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by Professor Len Riley, Rokudan throw.jpg (1412 bytes)

The following is a brief explanation of what I teach as a member of the Shoshin Ryu Yudanshakai and is my own personal summation of the philosophy behind what I was taught as I progressed up the ranks. This may not reflect the views of others within the organization.

I started my jujitsu training in 1975 at golden West College. My instructor was, and still is, Professor Mike Chubb. I was taught the basic rolling and falling techniques, and then on to the Kata boards, starting with Nage, and Yawara; then moving on to Shime, and Oku.

At the same time the college class was going on, my sensei also had a very small dojo at the townhouse complex where he lived. Some of the college students that showed a desire for more were invited to the small dojo.

Previous to this, I had trained in karate, and Te Kwon Do; but they did not fascinate me as much as jujitsu. The training was much less stressful and more relaxed, as opposed to the rigid, formal, and inflexible styles I had experienced. The idea was self-defense; the kind that really worked on the streets; the kind that would save your life or the life of a loved one. It wasn't fancy for show, or punching aimlessly into the air, but a fast answer to an inescapable attack.

We hold in high regard the basic principles and techniques as passed down by the founder of our Danzan Ryu jujitsu system, "Professor Okazaki". We study them and still practice them the way he would want to see them done if he were alive and watching. We try to hold to the traditional arts for historic reasons. But, we are constantly updating things we consider as variations of these arts to try and adapt them more to what a person may run into on the streets today. These variations to the old techniques are still done with Okazaki’s basic principle in mind, but since there are many ways to do a technique, we constantly change these variations. If we find a better way to do one of these techniques, we do it that way. We work to perfect each technique by repetition, but in my estimation, perfect execution is not as important as adaptability. Individual variations are opportunities to learn something new.

In many other martial arts, students are required to mimic their instructor’s movements precisely. Unfortunately, individuals differ in size and skill. Styles too rooted in tradition often suffer from a rigidity that can make them less effective; so variations of the traditional techniques are encouraged as long as the basic principle remains. It is in this way that our Shoshin Ryu style can be thought of as a living art and will withstand the test of time.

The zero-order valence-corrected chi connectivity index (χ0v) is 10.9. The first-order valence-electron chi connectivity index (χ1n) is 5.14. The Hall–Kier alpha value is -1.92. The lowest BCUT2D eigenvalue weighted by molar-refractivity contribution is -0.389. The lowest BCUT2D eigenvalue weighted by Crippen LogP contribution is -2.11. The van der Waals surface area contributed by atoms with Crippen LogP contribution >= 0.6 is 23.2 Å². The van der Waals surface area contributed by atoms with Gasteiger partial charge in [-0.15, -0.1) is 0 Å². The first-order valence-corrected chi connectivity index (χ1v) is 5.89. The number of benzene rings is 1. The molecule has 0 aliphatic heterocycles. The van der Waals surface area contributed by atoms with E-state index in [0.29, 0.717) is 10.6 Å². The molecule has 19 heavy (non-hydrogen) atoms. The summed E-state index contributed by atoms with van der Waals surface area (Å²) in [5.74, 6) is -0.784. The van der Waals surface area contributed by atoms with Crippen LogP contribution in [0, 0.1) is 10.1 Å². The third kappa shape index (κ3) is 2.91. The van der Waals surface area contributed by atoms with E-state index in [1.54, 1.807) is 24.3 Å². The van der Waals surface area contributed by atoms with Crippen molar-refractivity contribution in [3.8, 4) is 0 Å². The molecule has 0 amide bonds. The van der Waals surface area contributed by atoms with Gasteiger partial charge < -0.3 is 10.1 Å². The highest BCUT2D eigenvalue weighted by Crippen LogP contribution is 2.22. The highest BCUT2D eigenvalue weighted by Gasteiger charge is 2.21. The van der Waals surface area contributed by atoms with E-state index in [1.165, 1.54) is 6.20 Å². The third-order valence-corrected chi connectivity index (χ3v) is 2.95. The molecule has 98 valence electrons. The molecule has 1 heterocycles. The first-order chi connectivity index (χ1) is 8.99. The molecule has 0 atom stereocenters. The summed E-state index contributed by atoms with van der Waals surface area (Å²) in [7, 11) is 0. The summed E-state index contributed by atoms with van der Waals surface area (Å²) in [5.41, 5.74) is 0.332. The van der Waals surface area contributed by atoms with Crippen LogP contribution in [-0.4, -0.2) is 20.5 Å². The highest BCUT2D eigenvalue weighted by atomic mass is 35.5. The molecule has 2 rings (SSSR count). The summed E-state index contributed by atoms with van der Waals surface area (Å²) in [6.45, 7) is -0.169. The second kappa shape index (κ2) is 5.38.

Professor Mike Chubb came up with the name Shoshin Ryu.  It is a term used in Zen.  Loosely translated to mean "of first mind", as in no preconceived ideas or notions. As if walking into a classroom with an open mind ready to be taught things you had no idea even existed. The analogy would be for example a new student walking into jujitsu for his first class. Then, when you attain the rank of black belt, you have only scratched the surface. Again, you are at the level; like a white belt, ready to learn, with no preconceived ideas and hopefully with an open mind.

You never stop being a student. There is always more to learn. If the teaching was proper, you will be giving back by passing these arts and philosophies on to others as you were taught.

Professor Okazaki passed these teachings on to us in the system he called Danzan Ryu, which means "Cedar Mountain System". The name of his school was the "Ko Den Kan". The name of our school is Shoshin Ryu. Our style is still Danzan Ryu from Professor Okazaki.

Our family tree in jujitsu started with Professor Okazaki in Hawaii. He taught many, many students in his lifetime; one of these students was a man named Ray Law. Professor Law and his wife (also a black belt) moved to Oakland, California where they started a school. One of the students at that school was William Randle. Professor Randle moved to Santa Monica where he started a school and taught my sensei, Professor Mike Chubb.  There are many others to numerous to add to this short history lesson and I mean them no insult by leaving them out.

Hopefully this will shed some light on any questions you may have had. There is much more to know and many stories to pass on but for now you can add this to your jujitsu notebook.


For more information please call the West Coast Jujitsu Club information line @ (714) 898-6053

This page last updated on Wednesday, June 16, 1999
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